Jessica Ghawi remembered at memorial service for falling down, getting back up

KENS | Denver Post | San Antonio Express-News | Houston Chronicle

Murdered sports journalist Jessica Ghawi was remembered at a service in San Antonio Saturday. Eulogists mentioned her determination, her zest for life and her propensity to fall down.

San Antonio sports anchor Larry Ramirez said an "invisible banana peel" followed her through life, as exemplified by the now-famous YouTube video of Ghawi, who reported under the name Jessica Redfield, slipping repeatedly on a hockey rink's ice as she interviewed a San Antonio Rampage player. The video was shown at the service.

Denver Post reporter Adrian Dater fills in a little bit about Ghawi's life in Denver, where she moved to further her reporting career. She'd been laid off by a sushi restaurant a few days before she was shot during a showing of "The Dark Knight Rises" in a horrific act of mass murder. "Ghawi was figuratively knocked down plenty during her year of living in Denver," Dater writes. "But the tenaciously ambitious, self-described 'red-headed spitfire from Texas' was a fighter, and nothing was going to keep her from pursuing big dreams."

Pursuing those dreams meant internships at a Denver radio station and a television station, Dater writes, as well as studying journalism at Metropolitan State University of Denver. Ghawi's friend Peter Burns, a radio host in Denver, spoke, as did her boyfriend, hockey player Jay Meloff, and her brother Jordan Ghawi.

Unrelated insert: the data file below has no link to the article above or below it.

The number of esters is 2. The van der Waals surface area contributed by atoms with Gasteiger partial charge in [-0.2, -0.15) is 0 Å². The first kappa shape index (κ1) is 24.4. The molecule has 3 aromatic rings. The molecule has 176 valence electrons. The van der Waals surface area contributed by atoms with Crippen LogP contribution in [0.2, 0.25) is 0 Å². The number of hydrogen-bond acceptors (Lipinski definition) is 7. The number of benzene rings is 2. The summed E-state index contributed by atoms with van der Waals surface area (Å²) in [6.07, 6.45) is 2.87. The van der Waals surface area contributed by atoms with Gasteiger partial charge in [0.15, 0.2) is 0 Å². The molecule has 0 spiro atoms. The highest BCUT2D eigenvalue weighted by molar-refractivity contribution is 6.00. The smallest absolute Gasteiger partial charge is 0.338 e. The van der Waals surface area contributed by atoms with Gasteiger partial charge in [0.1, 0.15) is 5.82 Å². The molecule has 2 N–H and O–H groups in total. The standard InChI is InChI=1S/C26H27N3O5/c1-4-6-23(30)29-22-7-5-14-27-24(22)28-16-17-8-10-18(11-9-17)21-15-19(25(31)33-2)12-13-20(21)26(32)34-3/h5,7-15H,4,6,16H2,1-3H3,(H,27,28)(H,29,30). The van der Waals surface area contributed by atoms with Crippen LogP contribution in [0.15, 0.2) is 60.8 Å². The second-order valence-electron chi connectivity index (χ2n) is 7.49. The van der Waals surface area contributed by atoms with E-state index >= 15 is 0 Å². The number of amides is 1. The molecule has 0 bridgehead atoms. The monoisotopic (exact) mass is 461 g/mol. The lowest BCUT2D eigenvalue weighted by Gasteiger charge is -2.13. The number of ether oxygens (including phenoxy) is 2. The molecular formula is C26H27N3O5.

Ghawi's friend Brent Lowak attended the cinema with her that night and was wounded; he is without health insurance and friends are raising money for him. Some Denver hospitals have said they'll void or reduce bills for uninsured shooting victims.

Previously: Sports journalist Jessica Ghawi dies in Colorado theater shooting | Public tributes reflect sports journalist Jessica Ghawi’s very public life | Jessica Ghawi scholarship raises more than $30,000 in a day

  • Andrew Beaujon

    Andrew Beaujon reported on the media for Poynter from 2012 to 2015. He was previously arts editor at and managing editor of Washington City Paper. He's the author of the 2006 book "Body Piercing Saved My Life," about Christian rock and evangelical Christian culture.


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